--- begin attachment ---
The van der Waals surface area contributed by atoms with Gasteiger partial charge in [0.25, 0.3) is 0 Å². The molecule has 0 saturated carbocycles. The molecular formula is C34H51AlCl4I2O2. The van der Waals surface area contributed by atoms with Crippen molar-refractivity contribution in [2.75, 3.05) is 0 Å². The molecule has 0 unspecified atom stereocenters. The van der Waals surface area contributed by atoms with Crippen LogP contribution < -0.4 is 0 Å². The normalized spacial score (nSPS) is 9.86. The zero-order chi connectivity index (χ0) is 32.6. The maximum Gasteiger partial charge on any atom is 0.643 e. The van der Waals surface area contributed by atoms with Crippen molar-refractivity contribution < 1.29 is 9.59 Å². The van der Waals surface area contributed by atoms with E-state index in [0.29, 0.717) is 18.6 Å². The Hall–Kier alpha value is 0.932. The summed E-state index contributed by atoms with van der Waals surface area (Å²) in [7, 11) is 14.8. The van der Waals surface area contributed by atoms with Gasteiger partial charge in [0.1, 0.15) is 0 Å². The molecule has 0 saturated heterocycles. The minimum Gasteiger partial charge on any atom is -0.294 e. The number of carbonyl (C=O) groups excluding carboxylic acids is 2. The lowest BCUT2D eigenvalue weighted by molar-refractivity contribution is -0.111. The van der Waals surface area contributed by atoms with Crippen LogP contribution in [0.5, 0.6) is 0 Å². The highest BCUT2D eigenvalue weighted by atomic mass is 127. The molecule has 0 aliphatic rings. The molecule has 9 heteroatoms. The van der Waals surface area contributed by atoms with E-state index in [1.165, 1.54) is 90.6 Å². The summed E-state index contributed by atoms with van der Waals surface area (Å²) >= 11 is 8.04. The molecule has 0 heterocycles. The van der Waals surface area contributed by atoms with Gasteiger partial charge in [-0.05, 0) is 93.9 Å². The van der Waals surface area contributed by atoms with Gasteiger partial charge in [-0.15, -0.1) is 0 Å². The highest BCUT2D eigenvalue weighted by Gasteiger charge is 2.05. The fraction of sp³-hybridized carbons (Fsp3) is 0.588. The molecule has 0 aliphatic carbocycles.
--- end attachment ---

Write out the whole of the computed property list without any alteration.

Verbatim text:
The van der Waals surface area contributed by atoms with Gasteiger partial charge in [0.25, 0.3) is 0 Å². The molecule has 0 saturated carbocycles. The molecular formula is C34H51AlCl4I2O2. The van der Waals surface area contributed by atoms with Crippen molar-refractivity contribution in [2.75, 3.05) is 0 Å². The molecule has 0 unspecified atom stereocenters. The van der Waals surface area contributed by atoms with Crippen LogP contribution < -0.4 is 0 Å². The normalized spacial score (nSPS) is 9.86. The zero-order chi connectivity index (χ0) is 32.6. The maximum Gasteiger partial charge on any atom is 0.643 e. The van der Waals surface area contributed by atoms with Crippen molar-refractivity contribution < 1.29 is 9.59 Å². The van der Waals surface area contributed by atoms with E-state index in [0.29, 0.717) is 18.6 Å². The Hall–Kier alpha value is 0.932. The summed E-state index contributed by atoms with van der Waals surface area (Å²) in [7, 11) is 14.8. The van der Waals surface area contributed by atoms with Gasteiger partial charge in [0.1, 0.15) is 0 Å². The molecule has 0 saturated heterocycles. The minimum Gasteiger partial charge on any atom is -0.294 e. The number of carbonyl (C=O) groups excluding carboxylic acids is 2. The lowest BCUT2D eigenvalue weighted by molar-refractivity contribution is -0.111. The van der Waals surface area contributed by atoms with Crippen LogP contribution in [0.5, 0.6) is 0 Å². The highest BCUT2D eigenvalue weighted by atomic mass is 127. The molecule has 0 aliphatic rings. The molecule has 9 heteroatoms. The van der Waals surface area contributed by atoms with E-state index in [1.165, 1.54) is 90.6 Å². The summed E-state index contributed by atoms with van der Waals surface area (Å²) >= 11 is 8.04. The molecule has 0 heterocycles. The van der Waals surface area contributed by atoms with Gasteiger partial charge in [-0.05, 0) is 93.9 Å². The van der Waals surface area contributed by atoms with Gasteiger partial charge in [-0.15, -0.1) is 0 Å². The highest BCUT2D eigenvalue weighted by Gasteiger charge is 2.05. The fraction of sp³-hybridized carbons (Fsp3) is 0.588. The molecule has 0 aliphatic carbocycles.